Ashley Smith did not intend serious self-harm, inquest hears
Psychologist testifies Moncton teen never saw ligatures as dangerous, potentially deadly
Ashley Smith's inclination to tie ligatures did not come from a desire to actually cause herself harm, a psychologist testified at the inquest into her death on Monday.
Dr. Olajide Adelugba, who treated the Moncton teenager during her stay at the Regional Psychiatric Centre in Saskatoon, said Smith told him hurting herself "made her feel better."
"She was saying at that time she was not intending to self-harm," said Adelugba, the clinical director.
Smith was 19 when she died at the Grand Valley Institution for Women in Kitchener, Ont., in October 2007, after she tied a piece of cloth around her neck while guards, who were ordered not to intervene, stood outside her cell door and watched.
Jurors have heard during several months of testimony that Smith engaged in self-harm.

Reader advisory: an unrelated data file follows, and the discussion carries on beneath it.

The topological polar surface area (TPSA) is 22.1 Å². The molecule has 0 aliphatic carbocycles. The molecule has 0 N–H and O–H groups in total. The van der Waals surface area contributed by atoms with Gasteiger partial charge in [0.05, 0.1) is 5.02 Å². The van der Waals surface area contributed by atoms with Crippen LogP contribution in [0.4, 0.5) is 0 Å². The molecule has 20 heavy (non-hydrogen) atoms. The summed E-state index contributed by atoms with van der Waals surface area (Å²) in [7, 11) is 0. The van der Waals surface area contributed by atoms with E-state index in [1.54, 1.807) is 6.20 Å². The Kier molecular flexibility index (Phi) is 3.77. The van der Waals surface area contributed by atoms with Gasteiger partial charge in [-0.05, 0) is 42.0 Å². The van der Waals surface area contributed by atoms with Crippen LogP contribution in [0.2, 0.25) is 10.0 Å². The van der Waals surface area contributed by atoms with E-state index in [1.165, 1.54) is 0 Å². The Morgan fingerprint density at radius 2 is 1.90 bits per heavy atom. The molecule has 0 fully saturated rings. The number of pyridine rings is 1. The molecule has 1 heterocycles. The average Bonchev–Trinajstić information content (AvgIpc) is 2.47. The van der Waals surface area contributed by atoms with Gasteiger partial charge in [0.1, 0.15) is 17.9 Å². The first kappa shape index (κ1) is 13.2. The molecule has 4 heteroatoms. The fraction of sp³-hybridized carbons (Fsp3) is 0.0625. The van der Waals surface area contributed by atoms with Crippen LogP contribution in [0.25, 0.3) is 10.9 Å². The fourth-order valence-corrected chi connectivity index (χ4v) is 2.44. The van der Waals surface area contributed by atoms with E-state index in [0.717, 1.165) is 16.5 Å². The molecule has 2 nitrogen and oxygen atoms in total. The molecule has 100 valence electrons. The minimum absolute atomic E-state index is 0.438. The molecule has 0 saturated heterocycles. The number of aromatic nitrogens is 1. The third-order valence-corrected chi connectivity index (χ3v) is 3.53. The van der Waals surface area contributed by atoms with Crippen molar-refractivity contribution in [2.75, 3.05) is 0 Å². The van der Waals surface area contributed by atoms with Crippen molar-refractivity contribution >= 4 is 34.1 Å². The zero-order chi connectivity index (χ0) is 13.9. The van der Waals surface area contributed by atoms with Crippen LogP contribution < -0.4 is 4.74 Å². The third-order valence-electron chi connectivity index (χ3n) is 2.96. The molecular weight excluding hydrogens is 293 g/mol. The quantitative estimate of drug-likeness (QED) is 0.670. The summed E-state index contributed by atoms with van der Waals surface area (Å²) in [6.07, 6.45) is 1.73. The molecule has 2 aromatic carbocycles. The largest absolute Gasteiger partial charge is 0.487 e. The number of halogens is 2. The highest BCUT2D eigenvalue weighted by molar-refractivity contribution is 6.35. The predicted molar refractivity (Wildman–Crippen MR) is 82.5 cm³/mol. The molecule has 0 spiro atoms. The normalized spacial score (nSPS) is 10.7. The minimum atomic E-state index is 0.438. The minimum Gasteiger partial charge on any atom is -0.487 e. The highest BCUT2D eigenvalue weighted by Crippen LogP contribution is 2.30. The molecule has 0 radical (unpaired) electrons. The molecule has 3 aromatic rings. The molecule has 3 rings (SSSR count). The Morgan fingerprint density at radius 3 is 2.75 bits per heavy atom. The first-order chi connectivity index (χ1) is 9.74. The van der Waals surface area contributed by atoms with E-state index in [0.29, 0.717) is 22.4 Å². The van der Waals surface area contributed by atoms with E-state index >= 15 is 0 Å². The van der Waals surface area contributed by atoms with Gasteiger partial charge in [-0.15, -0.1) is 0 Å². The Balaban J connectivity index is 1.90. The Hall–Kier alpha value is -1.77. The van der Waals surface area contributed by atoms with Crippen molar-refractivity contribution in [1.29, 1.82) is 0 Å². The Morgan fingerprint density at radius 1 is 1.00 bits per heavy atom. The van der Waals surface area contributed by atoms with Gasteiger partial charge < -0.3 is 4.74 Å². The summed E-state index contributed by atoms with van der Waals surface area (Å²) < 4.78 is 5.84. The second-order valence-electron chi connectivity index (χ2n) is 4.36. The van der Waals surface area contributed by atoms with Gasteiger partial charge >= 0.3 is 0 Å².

But Adelugba contends Smith never saw her behaviour as being dangerous and potentially deadly.
"It appeared she derived pleasure from her behaviour," he said. "She mentioned to me, quote: 'I may decide to be bad anytime.'"
Smith was easily bored and since her behaviour deprived her of privileges such as magazines and writing utensils, she quickly figured out how to get the attention of the staff around her, said Adelugba.
"If she covered her camera, then things happened and everybody would be doing something," he said.
Serious mental illness
Adelugba believes Smith had a serious mental illness.
"Number 1, the hallmark of a mental illness is that a patient is not able to function in such a way that would be expected of anybody," he said.
"The illness she had was significantly impairing on her interpersonal relationships and her psychosocial function."
Smith was undergoing intensive psychiatric treatment at the centre for women, which is reserved for patients who are deeply disturbed, said Adelugba.
She had voluntarily consented to be transferred to the Saskatoon facility for treatment while at the Nova Institution in Nova Scotia.
She was then transferred out of the Saskatoon facility in early 2007, shortly after a supervising guard was charged with assaulting her. She died in October of that year.
The inquest, which started on Jan. 14, has heard testimony from Smith's mother, several guards and a prison supervisor who said they were uncomfortable with orders to ignore Smith and not enter her cell to remove ligatures around her neck as long as she was breathing.
Smith was first incarcerated at age 15.